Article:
Astley Colliery by Dave (Oy) (Nikon D850 with Nikon 24-70mm F/2.8 )
The Lancashire Mining Museum with a dusting of snow.
Comment by Mick on 4th March 2018 at 00:01
A dusting of snow and a very stiff breeze looking at that flag
Comment by Garry on 4th March 2018 at 08:52
I think Astley Green Colliery closed as a working pit in the very late 60s or very early 70s, one of the first coal pits to close in and around Wigan. Many closed for good in the 1980s without a trace.
Good photo Dave.
Comment by irene roberts on 4th March 2018 at 09:22
Love it! I have a very atmospheric photo of this pit-head taken in black-and-white and framed by a dear friend some years ago for my birthday. There used to be derelict buildings identical to the red-brick one on the site of the old Maypole pit in Abram, and walking past there with my dog on late Winter afternoons was very eerie.
Comment by Veronica on 4th March 2018 at 10:00
I must say this is a very cheerful photo of a pit head. As Irene says we are used to seeing them in black/white.
Comment by Aubrey on 4th March 2018 at 10:56
These scenes were once all around us, now we have got to explain to our youngsters what they are.
Comment by Helen of Troy on 4th March 2018 at 13:27
Where is the museum located ?
It would be interesting to visit as mining played a big part in my family history.
Comment by britboy on 4th March 2018 at 13:47
Sad to see a pit headgear with no winding ropes.
Comment by Banksy on 4th March 2018 at 15:19
Like Aubrey I worked at the Maypole until its closure in '59. I then was employed at Astley Green Colliery for 5 years working in No. 1 and No. 2 pits.
The winding house and headgear belong to No.1 pit. No.2 pit was situated behind No.1 headgear.
The winding house contains the restored winder built by Yates and Thom of Blackburn, one of the largest winding engines in the country.
No.2 pit mined the Worsley seam and the Undermanager was Bill Hulme.
No1 mined the Victoria seam and the Undermanager was Arthur Merga.No1 also mined the Rams and Crombouke seams and the Undermanager was George Call and.
The Colliery manager at this time was agent/manager Cuthbert Richards.
Comment by PeterP on 4th March 2018 at 15:59
Helen of Troy if you go up the A580 (East Lancs Road)towards Manchester, Go round the Greyhound Island and continue towards Manchester.At the next set of traffic lights turn right museum on the left after about 600yrds. Open Tues Thurs Sat and Sun 1-30 till 5-30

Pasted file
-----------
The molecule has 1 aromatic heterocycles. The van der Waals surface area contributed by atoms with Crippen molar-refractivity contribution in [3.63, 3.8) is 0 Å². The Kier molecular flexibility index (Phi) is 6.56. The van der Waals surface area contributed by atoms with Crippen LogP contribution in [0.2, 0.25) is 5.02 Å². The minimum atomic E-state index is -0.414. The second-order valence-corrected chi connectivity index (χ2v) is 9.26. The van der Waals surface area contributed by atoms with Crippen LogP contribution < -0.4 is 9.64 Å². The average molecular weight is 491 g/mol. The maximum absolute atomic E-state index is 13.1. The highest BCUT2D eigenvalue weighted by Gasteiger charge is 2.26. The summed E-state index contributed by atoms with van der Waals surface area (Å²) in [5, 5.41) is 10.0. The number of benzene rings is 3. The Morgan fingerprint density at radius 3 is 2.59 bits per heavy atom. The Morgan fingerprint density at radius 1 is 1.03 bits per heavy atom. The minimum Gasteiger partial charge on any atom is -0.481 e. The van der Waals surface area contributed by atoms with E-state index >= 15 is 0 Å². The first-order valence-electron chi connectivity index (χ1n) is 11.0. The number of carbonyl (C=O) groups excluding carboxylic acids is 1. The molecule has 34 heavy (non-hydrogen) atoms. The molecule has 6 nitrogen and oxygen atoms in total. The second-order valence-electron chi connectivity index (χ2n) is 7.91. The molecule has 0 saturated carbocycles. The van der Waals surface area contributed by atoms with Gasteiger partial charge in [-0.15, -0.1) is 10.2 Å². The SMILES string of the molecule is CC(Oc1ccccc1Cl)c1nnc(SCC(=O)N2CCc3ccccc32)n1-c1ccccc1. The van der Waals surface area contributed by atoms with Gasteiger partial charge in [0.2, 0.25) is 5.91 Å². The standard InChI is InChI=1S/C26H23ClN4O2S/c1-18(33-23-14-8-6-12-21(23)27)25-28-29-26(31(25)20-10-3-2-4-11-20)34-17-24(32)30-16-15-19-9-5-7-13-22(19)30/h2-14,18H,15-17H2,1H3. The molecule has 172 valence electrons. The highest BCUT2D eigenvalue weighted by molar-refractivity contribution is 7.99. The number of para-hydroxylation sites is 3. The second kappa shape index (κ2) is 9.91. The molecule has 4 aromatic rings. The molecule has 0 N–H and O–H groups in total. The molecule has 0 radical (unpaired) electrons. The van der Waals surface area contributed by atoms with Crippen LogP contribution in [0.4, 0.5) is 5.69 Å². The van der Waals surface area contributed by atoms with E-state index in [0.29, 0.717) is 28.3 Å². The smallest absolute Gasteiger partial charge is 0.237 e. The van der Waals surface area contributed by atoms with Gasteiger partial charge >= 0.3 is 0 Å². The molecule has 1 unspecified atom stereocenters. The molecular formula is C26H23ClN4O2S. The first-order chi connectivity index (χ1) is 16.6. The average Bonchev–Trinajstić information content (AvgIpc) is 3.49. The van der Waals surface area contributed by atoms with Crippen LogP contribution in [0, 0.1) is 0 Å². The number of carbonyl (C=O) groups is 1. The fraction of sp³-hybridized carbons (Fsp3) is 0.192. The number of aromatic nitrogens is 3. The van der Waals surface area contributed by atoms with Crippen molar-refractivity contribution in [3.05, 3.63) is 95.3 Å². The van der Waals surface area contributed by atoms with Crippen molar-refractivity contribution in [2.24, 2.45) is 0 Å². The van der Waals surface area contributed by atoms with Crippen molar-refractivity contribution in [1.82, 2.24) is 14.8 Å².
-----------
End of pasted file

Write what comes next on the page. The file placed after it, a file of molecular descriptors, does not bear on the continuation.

Comment by irene roberts on 4th March 2018 at 16:40
Helen, just google Astley Colliery Mining Museum. It should give all details. address. postcode etc.
Comment by Ken R on 4th March 2018 at 16:46
Good photo Dave, this was often called the mecano set headgear, it had a different look to it, but it still did the job.
Comment by Gary on 4th March 2018 at 19:20
Some fascinating info here - Banksy, get your info down on paper or get an electronic document and send it to the museum. Names and details like that are scarce. I live about eight miles from the Ashington museum in Northumberland and can assure you, the personal recollections are the binding which links us to the past.
Speaking of which, does anyone recall a hospital at Astley? I'm sure my uncle Bill was in there following a heart attack, around 1959/60.I can remember it was like a group of cottage hospitals with nurses, very formal, dressed in full headgear.
Comment by Dave (Oy) on 4th March 2018 at 21:40
Thanks for the comments folks. Those clouds were coming at me thick and fast. By the time I got to Golborne on the A580 it was snowing so hard I had to pull over!
Comment by Jinksi on 4th March 2018 at 23:54
Helen,go on the East Lancs Rd A580 going towards Manchester.At sign for Astely come off East Lancs ,follow Rd to Astely take you to Pit Museum.Have a good day.
Comment by Jinksi on 4th March 2018 at 23:58
Garry, no thanks to Thatcher,Tebbit and the rest of her gang.
Comment by MrG247 on 29th April 2018 at 16:53
Hi All, I recently visited this site to survey some work. The site has been run by volunteers restoring and caring for things. Although small I could sense.the history and care fine in already. There is a volunteer.who used to work there when it was running. Inside the building is a 30ft wheel at 60tonnes. Iron mountings in solid pieces at 20tonnes. Amazing how they shifted stuff at that size and weight. they're in the midst of building a small cafe, restoring the small train engines, estimated ￡1m to renovate the tower head.
Its only small but the volunteers have vast knowledge with an old couple in they're 80s involved.
I was amazed to see this on Wigan World whilst browsing through
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